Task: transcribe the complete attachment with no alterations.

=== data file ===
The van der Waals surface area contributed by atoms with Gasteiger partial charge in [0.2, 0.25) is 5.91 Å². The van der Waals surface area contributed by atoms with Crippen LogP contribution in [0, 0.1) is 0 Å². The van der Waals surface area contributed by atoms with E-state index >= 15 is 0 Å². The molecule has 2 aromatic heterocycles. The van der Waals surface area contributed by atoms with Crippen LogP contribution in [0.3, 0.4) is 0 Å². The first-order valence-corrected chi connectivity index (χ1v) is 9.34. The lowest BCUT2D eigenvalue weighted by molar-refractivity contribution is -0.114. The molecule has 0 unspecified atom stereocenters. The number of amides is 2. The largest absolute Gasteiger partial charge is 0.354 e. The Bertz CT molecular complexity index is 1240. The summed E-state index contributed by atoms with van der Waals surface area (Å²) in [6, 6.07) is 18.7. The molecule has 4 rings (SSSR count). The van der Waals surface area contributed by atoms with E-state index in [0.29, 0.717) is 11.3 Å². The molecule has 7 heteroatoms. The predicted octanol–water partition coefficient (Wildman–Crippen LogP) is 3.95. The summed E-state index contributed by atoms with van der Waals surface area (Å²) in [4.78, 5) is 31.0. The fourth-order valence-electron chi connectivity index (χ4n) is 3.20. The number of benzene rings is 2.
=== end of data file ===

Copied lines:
The van der Waals surface area contributed by atoms with Gasteiger partial charge in [0.2, 0.25) is 5.91 Å². The van der Waals surface area contributed by atoms with Crippen LogP contribution in [0, 0.1) is 0 Å². The van der Waals surface area contributed by atoms with E-state index >= 15 is 0 Å². The molecule has 2 aromatic heterocycles. The van der Waals surface area contributed by atoms with Crippen LogP contribution in [0.3, 0.4) is 0 Å². The first-order valence-corrected chi connectivity index (χ1v) is 9.34. The lowest BCUT2D eigenvalue weighted by molar-refractivity contribution is -0.114. The molecule has 0 unspecified atom stereocenters. The number of amides is 2. The largest absolute Gasteiger partial charge is 0.354 e. The Bertz CT molecular complexity index is 1240. The summed E-state index contributed by atoms with van der Waals surface area (Å²) in [6, 6.07) is 18.7. The molecule has 4 rings (SSSR count). The van der Waals surface area contributed by atoms with E-state index in [0.29, 0.717) is 11.3 Å². The molecule has 7 heteroatoms. The predicted octanol–water partition coefficient (Wildman–Crippen LogP) is 3.95. The summed E-state index contributed by atoms with van der Waals surface area (Å²) in [4.78, 5) is 31.0. The fourth-order valence-electron chi connectivity index (χ4n) is 3.20. The number of benzene rings is 2.